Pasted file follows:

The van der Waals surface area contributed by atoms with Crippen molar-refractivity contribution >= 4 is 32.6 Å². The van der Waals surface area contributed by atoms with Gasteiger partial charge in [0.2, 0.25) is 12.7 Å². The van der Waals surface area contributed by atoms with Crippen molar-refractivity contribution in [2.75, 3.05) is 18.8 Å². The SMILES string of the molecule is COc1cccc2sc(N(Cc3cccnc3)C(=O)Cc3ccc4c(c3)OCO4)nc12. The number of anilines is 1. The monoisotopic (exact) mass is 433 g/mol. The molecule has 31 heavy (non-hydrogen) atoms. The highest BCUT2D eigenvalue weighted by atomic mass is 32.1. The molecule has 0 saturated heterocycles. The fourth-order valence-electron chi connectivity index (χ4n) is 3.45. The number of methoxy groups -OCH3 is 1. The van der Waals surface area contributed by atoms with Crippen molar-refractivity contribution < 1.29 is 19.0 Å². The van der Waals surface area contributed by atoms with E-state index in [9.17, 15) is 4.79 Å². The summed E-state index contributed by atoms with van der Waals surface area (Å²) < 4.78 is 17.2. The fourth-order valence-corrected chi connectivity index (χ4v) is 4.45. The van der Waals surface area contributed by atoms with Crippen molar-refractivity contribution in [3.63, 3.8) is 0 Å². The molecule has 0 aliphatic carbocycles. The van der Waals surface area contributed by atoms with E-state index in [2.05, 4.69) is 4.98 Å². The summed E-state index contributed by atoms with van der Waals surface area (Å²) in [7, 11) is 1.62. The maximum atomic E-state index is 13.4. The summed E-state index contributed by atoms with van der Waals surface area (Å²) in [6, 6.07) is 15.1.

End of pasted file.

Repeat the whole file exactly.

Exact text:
The van der Waals surface area contributed by atoms with Crippen molar-refractivity contribution >= 4 is 32.6 Å². The van der Waals surface area contributed by atoms with Gasteiger partial charge in [0.2, 0.25) is 12.7 Å². The van der Waals surface area contributed by atoms with Crippen molar-refractivity contribution in [2.75, 3.05) is 18.8 Å². The SMILES string of the molecule is COc1cccc2sc(N(Cc3cccnc3)C(=O)Cc3ccc4c(c3)OCO4)nc12. The number of anilines is 1. The monoisotopic (exact) mass is 433 g/mol. The molecule has 31 heavy (non-hydrogen) atoms. The highest BCUT2D eigenvalue weighted by atomic mass is 32.1. The molecule has 0 saturated heterocycles. The fourth-order valence-electron chi connectivity index (χ4n) is 3.45. The number of methoxy groups -OCH3 is 1. The van der Waals surface area contributed by atoms with Crippen molar-refractivity contribution < 1.29 is 19.0 Å². The van der Waals surface area contributed by atoms with E-state index in [9.17, 15) is 4.79 Å². The summed E-state index contributed by atoms with van der Waals surface area (Å²) < 4.78 is 17.2. The fourth-order valence-corrected chi connectivity index (χ4v) is 4.45. The van der Waals surface area contributed by atoms with Crippen molar-refractivity contribution in [3.63, 3.8) is 0 Å². The molecule has 0 aliphatic carbocycles. The van der Waals surface area contributed by atoms with E-state index in [2.05, 4.69) is 4.98 Å². The summed E-state index contributed by atoms with van der Waals surface area (Å²) in [7, 11) is 1.62. The maximum atomic E-state index is 13.4. The summed E-state index contributed by atoms with van der Waals surface area (Å²) in [6, 6.07) is 15.1.